Sunday 13 June 2010

Pure gold

When the farm was acquired back in 2001 and we started to take stock of what species we had, it was generally believed that Marsh Fritillary wouldn't be one of them, on account of the fact that it's probably too exposed. The following summer, one day in July, I was therefore pretty surprised to find a single, very worn individual, leading us to wonder if we could have a colony after all.

Well it turns out that we did. Our best counts were of 18 butterflies in 2004 and 12 in 2006. Then we had that run of lousy summers. After seeing just two specimens in 2007, we had two blank years and we reckoned the colony had been lost. But.....last weekend Dougy was mooching around along the western edge of the heathland and, lo and behold - two beautiful, crisp Marsh Frits!

This morning, despite the fact that it was overcast with quite a cool breeze at home in Wendron, I eventually mustered enough enthusiasm to go down to the farm to join Dougy in looking for them again. As is so often the case when all points north are shrouded in cloud, the sun was blazing on the southern end of the Lizard.

As it happens we didn't find any Marsh Frits, but we did see some Small Pearl-bordered, along with Large Skippers and Common Blues, and lots of Common Heath moths, Four-spotted Chasers, Black-tailed Skimmers and some pristine Emperor dragonflies.

We started to wander over to Ruan Pool and Dougy idly remarked that it was time we found something good. Suddenly I stopped dead in my tracks. Did I just hear a Golden Oriole??? A brief pause. YES I DID!!! It was singing repeatedly. From a tall willow hedge not 50 yards away. I just couldn't believe it. Sure it's a bird we always hope for, but in warm south-easterlies in late April or May, not a rather cool north-westerly airstream in mid June when Cornwall hasn't appeared on the scarce/rare birds websites for some while. Anyway, we walked the hedge for a while, hearing it all the time, but they are sods to see in the foliage. It then moved across one of the meadows to another hedge, but a few minutes later we had great flight views as it flew back across. It was clearly a 1st summer bird, a bit green and streaky, but with a nice yellow rump.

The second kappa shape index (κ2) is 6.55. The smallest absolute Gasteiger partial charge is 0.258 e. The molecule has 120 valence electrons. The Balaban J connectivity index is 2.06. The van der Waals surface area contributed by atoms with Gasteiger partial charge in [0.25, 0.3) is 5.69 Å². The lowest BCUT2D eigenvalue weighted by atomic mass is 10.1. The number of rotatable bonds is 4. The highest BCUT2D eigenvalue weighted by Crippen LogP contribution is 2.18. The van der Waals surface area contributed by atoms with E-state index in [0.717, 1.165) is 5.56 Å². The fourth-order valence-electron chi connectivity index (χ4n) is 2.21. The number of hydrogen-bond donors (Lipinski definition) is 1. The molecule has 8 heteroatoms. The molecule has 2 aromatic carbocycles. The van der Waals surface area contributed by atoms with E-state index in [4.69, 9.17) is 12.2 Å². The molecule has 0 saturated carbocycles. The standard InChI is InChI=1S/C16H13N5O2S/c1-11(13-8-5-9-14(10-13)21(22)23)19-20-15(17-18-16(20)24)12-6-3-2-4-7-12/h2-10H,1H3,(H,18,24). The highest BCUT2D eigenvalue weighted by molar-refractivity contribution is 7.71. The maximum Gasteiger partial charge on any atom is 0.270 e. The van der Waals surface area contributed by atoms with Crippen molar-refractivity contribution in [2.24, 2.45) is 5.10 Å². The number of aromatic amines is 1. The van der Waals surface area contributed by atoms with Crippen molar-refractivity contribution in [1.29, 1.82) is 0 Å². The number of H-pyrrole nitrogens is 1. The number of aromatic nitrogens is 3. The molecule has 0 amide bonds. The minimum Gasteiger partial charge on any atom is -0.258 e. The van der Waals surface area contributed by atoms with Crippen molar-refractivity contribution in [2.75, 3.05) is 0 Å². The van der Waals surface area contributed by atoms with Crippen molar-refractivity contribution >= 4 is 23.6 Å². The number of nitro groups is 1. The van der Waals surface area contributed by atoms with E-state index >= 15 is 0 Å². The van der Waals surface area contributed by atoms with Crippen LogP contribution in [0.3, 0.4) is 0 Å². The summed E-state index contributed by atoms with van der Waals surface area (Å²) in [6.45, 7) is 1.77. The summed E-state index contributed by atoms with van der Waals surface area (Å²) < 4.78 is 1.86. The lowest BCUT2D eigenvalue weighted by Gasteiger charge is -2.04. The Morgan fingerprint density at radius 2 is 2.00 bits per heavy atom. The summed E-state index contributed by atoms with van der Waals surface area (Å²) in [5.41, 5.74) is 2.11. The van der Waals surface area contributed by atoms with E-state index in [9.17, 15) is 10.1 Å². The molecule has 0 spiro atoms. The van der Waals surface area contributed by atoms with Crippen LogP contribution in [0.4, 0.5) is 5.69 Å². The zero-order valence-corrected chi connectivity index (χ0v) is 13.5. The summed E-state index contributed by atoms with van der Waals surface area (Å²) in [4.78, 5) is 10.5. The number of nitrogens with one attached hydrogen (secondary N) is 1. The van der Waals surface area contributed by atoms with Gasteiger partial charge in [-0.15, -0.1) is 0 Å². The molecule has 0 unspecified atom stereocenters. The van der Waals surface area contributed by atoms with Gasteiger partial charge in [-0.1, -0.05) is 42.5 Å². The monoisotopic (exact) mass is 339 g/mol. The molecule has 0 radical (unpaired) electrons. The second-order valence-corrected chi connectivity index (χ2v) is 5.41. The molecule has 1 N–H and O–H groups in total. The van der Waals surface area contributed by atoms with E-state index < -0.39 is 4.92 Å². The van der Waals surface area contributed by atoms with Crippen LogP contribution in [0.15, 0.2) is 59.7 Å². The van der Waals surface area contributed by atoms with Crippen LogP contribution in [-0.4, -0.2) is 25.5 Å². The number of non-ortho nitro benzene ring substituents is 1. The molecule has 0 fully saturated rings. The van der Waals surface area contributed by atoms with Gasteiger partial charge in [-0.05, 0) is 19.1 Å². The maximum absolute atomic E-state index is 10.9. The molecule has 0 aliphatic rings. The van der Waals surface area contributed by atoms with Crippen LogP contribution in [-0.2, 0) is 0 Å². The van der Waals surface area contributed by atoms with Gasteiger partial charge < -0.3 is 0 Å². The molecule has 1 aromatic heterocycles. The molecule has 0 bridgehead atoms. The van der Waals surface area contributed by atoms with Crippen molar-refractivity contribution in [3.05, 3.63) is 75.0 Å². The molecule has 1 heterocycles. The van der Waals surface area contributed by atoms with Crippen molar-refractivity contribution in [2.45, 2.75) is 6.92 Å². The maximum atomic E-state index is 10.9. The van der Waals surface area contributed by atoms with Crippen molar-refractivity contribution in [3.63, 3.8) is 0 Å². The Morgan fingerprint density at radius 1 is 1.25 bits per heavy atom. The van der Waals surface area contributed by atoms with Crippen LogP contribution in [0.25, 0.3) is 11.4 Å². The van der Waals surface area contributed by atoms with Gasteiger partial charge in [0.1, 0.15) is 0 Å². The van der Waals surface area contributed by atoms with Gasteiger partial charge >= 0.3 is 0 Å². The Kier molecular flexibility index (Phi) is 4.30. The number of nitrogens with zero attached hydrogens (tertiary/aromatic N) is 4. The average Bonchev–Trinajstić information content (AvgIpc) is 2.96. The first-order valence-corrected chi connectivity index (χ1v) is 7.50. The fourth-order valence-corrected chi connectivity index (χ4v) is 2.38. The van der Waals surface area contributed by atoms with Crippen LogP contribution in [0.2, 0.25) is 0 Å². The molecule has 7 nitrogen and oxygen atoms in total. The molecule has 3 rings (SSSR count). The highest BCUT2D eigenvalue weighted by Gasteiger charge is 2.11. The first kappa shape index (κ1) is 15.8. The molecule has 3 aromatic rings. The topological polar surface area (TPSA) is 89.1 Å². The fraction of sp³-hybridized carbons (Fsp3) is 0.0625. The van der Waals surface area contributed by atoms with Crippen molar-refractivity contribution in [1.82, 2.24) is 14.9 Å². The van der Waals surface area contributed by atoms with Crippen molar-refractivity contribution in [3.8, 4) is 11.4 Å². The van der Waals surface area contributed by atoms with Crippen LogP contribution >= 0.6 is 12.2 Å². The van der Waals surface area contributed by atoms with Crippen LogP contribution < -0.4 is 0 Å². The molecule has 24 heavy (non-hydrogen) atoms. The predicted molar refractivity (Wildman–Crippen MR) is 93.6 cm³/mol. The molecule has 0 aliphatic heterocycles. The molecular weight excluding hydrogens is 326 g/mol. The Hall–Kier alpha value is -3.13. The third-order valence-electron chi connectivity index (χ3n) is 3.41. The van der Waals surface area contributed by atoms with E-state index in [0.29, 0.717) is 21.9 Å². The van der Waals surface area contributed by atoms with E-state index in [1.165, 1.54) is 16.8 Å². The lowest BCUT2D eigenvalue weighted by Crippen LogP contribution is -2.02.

Amazingly this was my first oriole in Cornwall in nearly 25 years birding here. And of course to see it at the farm was just priceless.

Saturday 5 June 2010

Creatures of the night

I had the moth-trap running at the farm on Wednesday night, its first outing of the year. With a clear sky and fresh south-easterly wind, conditions were not ideal and I only had 80 moths of 24 species, plus a few cockchafers. Clockwise from left: Puss Moth, Eyed Hawk-moth, Cockchafer and Elephant Hawk-moth. The moth species list for the reserve is 294.

Thursday 3 June 2010


I sat in the old hide at Ruan Pool this morning, watching the same 1st summer Hobby that we saw earlier in the week. At first it was hunting from a perch on a dead branch, making short dashes to the ground to pick up prey. When the temperature reached the point where the dragonflies started flying, things got very exciting. It would come dashing towards me, then shoot back and forth across the pool, making sudden twists upwards to catch its prey. After a few minutes it would return for a short rest before doing it all over again. It made at least a dozen forays in the hour that I was there and it was extremely efficient, catching around 25-30 dragonflies in that time. There were moments when it flashed past only feet away and at one point it nearly came straight through the hide window! These are among my best shots.